What if you really could learn how to practice law in law school?


Two law professors have come up with an admittedly radical proposal, designed to help law students learn real world lawyering skills before they graduate: law schools that operate their own law firm.

The idea is akin to what doctors do by working in teaching hospitals. You get hands-on experience working on real cases for real clients, under the supervision of real attorneys. What’s radical about that?

Clearly, law students need the experience of working with real clients, and maybe I’m missing something, but how is this idea better than working as a law clerk while you’re in school? Instead, why not simply mandate so many hours of clerking experience during law school, and possibly after, as a condition precedent to issuing a license?

Everyone knows that law schools do a poor job of preparing graduates for the actual practice of law. I’m willing to hear more about the law school firm idea but right now, I say let law schools teach theory and law firms teach practice.

A comment to the ABA Journal’s post about this story sums it up best: “For 70 years, law schools have “trained” lawyers how to be not ready-for-prime-time. What makes you think THEY know how to practice law. More ivory tower fantasy.”

What do you think? Is this a good idea?


Lawyer marketing 101: the basics of getting articles published


Getting exposure via published articles has long been a marketing mainstay for lawyers. In the age of the Internet, there are even more opportunities than ever as the need for quality content has multiplied.

Many books have been written on writing and publishing articles. If you are serious about promoting your practice this way, I recommend reading a few books and learning to do it right.

The basics of getting published never change. The first step is to identify those publications that are a suitable outlet for your articles. Offline, the venerable “Writers Market” (from Writer’s Digest) lists thousands of magazines and newspapers that accept outside submissions.

Online, numerous directories list electronic newsletters and web sites that accept articles. Go to any search engine and type in and you’ll find thousands of ezines and the directories that list them.

Once you have determined which publications you are interested in, the next step is to obtain their “writers’ guidelines”. This is a description of the kinds of articles they want, how many words, the rights they purchase (i.e., “first publication”), and the procedure for submitting the article for consideration.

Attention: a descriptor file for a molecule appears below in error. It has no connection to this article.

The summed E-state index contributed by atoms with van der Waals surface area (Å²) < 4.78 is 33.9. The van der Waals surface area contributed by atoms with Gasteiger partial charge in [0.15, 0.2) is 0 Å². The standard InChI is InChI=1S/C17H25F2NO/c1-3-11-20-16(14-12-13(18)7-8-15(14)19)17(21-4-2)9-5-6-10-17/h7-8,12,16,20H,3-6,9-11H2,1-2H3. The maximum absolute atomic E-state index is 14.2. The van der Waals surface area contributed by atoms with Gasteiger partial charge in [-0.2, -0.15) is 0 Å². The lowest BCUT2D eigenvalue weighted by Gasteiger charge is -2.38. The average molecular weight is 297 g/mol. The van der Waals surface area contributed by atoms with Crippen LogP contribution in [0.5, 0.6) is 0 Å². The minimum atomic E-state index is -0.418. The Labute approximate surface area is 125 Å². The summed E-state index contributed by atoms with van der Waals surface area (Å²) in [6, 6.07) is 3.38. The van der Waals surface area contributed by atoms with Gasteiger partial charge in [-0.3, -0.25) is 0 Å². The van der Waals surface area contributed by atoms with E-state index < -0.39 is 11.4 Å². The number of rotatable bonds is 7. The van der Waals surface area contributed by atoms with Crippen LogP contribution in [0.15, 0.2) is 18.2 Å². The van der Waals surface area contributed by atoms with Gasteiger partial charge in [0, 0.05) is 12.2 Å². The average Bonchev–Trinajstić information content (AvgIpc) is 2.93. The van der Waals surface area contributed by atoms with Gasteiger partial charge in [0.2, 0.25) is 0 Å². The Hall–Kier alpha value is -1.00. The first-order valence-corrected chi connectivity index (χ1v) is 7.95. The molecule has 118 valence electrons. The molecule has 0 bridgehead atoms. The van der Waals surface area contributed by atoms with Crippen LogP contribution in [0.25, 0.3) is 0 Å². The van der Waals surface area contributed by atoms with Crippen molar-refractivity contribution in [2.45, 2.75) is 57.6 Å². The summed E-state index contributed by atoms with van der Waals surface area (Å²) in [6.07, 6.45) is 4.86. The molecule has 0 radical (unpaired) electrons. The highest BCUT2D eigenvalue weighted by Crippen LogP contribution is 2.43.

You’ll probably find writers’ guidelines on the publication’s web site. If not, contact the editor and ask if they accept articles and if so, what they are looking for.

Once you know the guidelines, the next step is the “query”. Some publications want you to submit your article idea in outline form, along with a sample of your other writing, some publications want to see the whole article first. Whatever the guidelines, your query needs to sell the editor on three things:

  1. Why their readers would want to read your article
  2. Your credentials for writing it
  3. Your ability to write it

Your query letter should be well written and to the point. It should demonstrate that the article you propose will be relevant to their readership and interesting to read. Editors read hundreds of queries and sort through them quickly; if you want to be considered, you need to get their attention and immediately make them see the value in your article.

Getting the first article accepted is the hardest. Once you have built up a list of publications that have accepted your work, you should find yourself getting published more frequently. Until then, don’t assume that being a lawyer is enough of a pedigree to be accepted for publication. Actually, being a lawyer could work against you. If an editor assumes you “write like a lawyer,” you’ll have to work harder to show them that you can write something real people would want to read.

Don’t hesitate to start with small publications. It will give you experience in writing and submitting articles. You’ll also get a list of publishing credits and that will make it easier to get other editors to give you the go ahead.

Don’t be concerned about payment for your articles; most publications pay little or nothing anyway. But do negotiate a listing of your web site or other contact information at the end of the article. You want readers to be able to reach you.

Be patient; it will be worth the effort. Even if they don’t allow you to list your contact information in the article, just being able to say you have been published carries weight. Reprints of your articles make excellent marketing hand outs that can be used for years. And you can re-cycle your material (make sure you retained the right to do so) in other articles, speaking engagements, web/ezine articles, blog posts, reports, and so forth. Also, having been published can lead to interviews and speaking engagements and could also provide material for press releases. For example, your published article might be referenced in a press release where you offer a free report that amplifies the subject matter of the article.

Writing for publication will give you exposure and credibility as an expert in your field. It can also lead to even more exposure in the form of inquiries from other publications, joint venture partners, meeting holders, teleseminar promoters, and the like. Getting published will help you grow your mailing list, develop new referral sources, and create more clients.  It will also make your mother proud.